Study Finds Integrated Biorefinery Processes Could Be Highly Competitive With Petroleum Fuels on Efficiency and Costs, While Offering Substantial Reductions in Greenhouse Gas Emissions
8 March 2009
|Processing efficiencies for biorefinery scenarios (energy out as percent of feedstock lower heating value). Laser et al. (2009) Click to enlarge.|
Biomass refining technologies integrating biological and thermochemical processing to produce biofuels and/or power could offer similar, if not lower, efficiencies and costs and very large reductions in greenhouse gas emissions compared to petroleum-derived fuel, according to a comparative analysis of 14 mature technology biomass refining scenarios.
The paper results from the “The Role of Biomass in America’s Energy Future (RBAEF)” project and is published in a special issue of the journal Biofuels, Bioproducts and Biorefining which presents a collection of papers with technology-oriented analysis resulting from the RBAEF project.
The RBAEF project, which was launched in 2003, is the most comprehensive study of the performance and cost of mature technologies for producing energy from biomass to date. It seeks to identify and evaluate paths by which biomass can make a large contribution to energy services in the USA and determine how we can accelerate biomass energy use. In addressing these issues, the study has focused on future, mature technologies rather than today’s technology.—Professor Lee Lynd, Dartmouth College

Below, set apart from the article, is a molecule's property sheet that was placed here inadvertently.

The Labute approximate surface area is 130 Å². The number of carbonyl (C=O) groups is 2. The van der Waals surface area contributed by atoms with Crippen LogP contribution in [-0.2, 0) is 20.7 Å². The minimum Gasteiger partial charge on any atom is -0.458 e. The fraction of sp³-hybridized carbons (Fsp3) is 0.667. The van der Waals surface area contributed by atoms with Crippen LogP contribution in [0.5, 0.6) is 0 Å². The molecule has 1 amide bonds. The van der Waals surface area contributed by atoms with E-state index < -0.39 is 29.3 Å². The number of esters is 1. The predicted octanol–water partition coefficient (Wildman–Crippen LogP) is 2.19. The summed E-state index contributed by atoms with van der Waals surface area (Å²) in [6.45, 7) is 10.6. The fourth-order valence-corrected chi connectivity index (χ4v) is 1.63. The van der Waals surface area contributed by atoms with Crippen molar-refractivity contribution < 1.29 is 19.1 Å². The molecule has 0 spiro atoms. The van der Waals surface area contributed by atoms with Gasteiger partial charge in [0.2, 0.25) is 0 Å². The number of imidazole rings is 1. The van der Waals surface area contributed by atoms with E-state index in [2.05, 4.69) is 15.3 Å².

The RBAEF involves experts from 12 institutions, and is jointly led by Dartmouth College and the Natural Resources Defense Council and sponsored by the US Department of Energy, the Energy Foundation and the National Commission on Energy Policy.
Professor Lynd, from Dartmouth College’s Thayer School of Engineering, and a co-founder of Mascoma Corp., a company commercializing a cellulosic ethanol production process, is co-author of five of the eight papers in the special issue. Three of these papers are open access, including a paper in which Mark Laser and his colleagues carry out the comparative analysis.
The biomass refining scenarios considered include both biological and thermochemical processing with production of fuels, power, and/or animal feed protein. The emissions analysis does not account for carbon sinks (e.g., soil carbon sequestration) or sources (e.g., forest conversion) resulting from land-use considerations. The scenarios evaluated are:
- Ethanol + Rankine power
- Ethanol + gas turbine with combined cycle (GTCC) power
- Ethanol + F-T fuels + GTCC power
- Ethanol + F-T fuels (w/once-through syngas) + CH4
- Ethanol + F-T fuels (w/recycle syngas) + CH4
- Ethanol + H2
- Ethanol + protein + Rankine power
- Ethanol + protein + GTCC power
- Ethanol + protein + F-T fuels
- F-T fuels + GTCC power
- Dimethyl ether + GTCC power
- H2 + GTCC power
- Rankine power
- GTCC power
The analysis compares the technologies in their mature context—i.e., a state of advancement such that additional R&D effort would offer only incremental improvement in cost reduction or benefit realization.
...performance parameters were selected consistent with the above operational definition according to a knowledgeable optimist’s most likely estimate. This is neither the optimist’s best-case estimate, nor the average, most likely estimate of experts spanning the optimist–pessimist spectrum. Estimates were made by members of the project team with some consultation with experts not part of the project, but without a systematic survey of such experts.—Laser et al.
Overall findings include: